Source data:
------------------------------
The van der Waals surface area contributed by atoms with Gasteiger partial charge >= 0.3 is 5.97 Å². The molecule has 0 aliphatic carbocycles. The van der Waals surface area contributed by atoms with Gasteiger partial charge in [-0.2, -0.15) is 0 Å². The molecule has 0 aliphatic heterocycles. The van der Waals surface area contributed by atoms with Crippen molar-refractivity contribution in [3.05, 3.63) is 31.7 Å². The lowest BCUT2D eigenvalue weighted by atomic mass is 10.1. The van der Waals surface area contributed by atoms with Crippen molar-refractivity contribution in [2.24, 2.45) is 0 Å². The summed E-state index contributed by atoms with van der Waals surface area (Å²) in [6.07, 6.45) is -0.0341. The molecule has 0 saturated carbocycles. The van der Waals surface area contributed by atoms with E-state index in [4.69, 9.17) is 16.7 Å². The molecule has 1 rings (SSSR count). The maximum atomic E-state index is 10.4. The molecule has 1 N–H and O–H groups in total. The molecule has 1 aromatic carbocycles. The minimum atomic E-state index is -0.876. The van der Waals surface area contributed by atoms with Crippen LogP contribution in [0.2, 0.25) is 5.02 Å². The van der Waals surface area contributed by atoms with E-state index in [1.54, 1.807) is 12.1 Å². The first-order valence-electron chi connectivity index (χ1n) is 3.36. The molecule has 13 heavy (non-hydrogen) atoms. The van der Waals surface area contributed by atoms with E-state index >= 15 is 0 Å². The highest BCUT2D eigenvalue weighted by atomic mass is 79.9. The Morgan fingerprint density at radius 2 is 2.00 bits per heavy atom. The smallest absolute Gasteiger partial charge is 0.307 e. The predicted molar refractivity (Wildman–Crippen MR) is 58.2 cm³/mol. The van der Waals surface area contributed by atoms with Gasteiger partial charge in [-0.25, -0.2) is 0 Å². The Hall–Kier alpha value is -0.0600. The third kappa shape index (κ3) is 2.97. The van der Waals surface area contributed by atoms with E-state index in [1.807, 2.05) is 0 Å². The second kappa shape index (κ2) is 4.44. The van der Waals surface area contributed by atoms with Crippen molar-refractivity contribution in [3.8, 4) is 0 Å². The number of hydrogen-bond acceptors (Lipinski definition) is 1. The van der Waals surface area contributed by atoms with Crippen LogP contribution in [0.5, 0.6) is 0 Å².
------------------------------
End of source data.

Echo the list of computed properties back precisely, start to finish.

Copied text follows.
The van der Waals surface area contributed by atoms with Gasteiger partial charge >= 0.3 is 5.97 Å². The molecule has 0 aliphatic carbocycles. The van der Waals surface area contributed by atoms with Gasteiger partial charge in [-0.2, -0.15) is 0 Å². The molecule has 0 aliphatic heterocycles. The van der Waals surface area contributed by atoms with Crippen molar-refractivity contribution in [3.05, 3.63) is 31.7 Å². The lowest BCUT2D eigenvalue weighted by atomic mass is 10.1. The van der Waals surface area contributed by atoms with Crippen molar-refractivity contribution in [2.24, 2.45) is 0 Å². The summed E-state index contributed by atoms with van der Waals surface area (Å²) in [6.07, 6.45) is -0.0341. The molecule has 0 saturated carbocycles. The van der Waals surface area contributed by atoms with E-state index in [4.69, 9.17) is 16.7 Å². The molecule has 1 rings (SSSR count). The maximum atomic E-state index is 10.4. The molecule has 1 N–H and O–H groups in total. The molecule has 1 aromatic carbocycles. The minimum atomic E-state index is -0.876. The van der Waals surface area contributed by atoms with Crippen LogP contribution in [0.2, 0.25) is 5.02 Å². The van der Waals surface area contributed by atoms with E-state index in [1.54, 1.807) is 12.1 Å². The first-order valence-electron chi connectivity index (χ1n) is 3.36. The molecule has 13 heavy (non-hydrogen) atoms. The van der Waals surface area contributed by atoms with E-state index >= 15 is 0 Å². The highest BCUT2D eigenvalue weighted by atomic mass is 79.9. The Morgan fingerprint density at radius 2 is 2.00 bits per heavy atom. The smallest absolute Gasteiger partial charge is 0.307 e. The predicted molar refractivity (Wildman–Crippen MR) is 58.2 cm³/mol. The van der Waals surface area contributed by atoms with Gasteiger partial charge in [-0.25, -0.2) is 0 Å². The Hall–Kier alpha value is -0.0600. The third kappa shape index (κ3) is 2.97. The van der Waals surface area contributed by atoms with E-state index in [1.807, 2.05) is 0 Å². The second kappa shape index (κ2) is 4.44. The van der Waals surface area contributed by atoms with Crippen molar-refractivity contribution in [3.8, 4) is 0 Å². The number of hydrogen-bond acceptors (Lipinski definition) is 1. The van der Waals surface area contributed by atoms with Crippen LogP contribution in [0.5, 0.6) is 0 Å².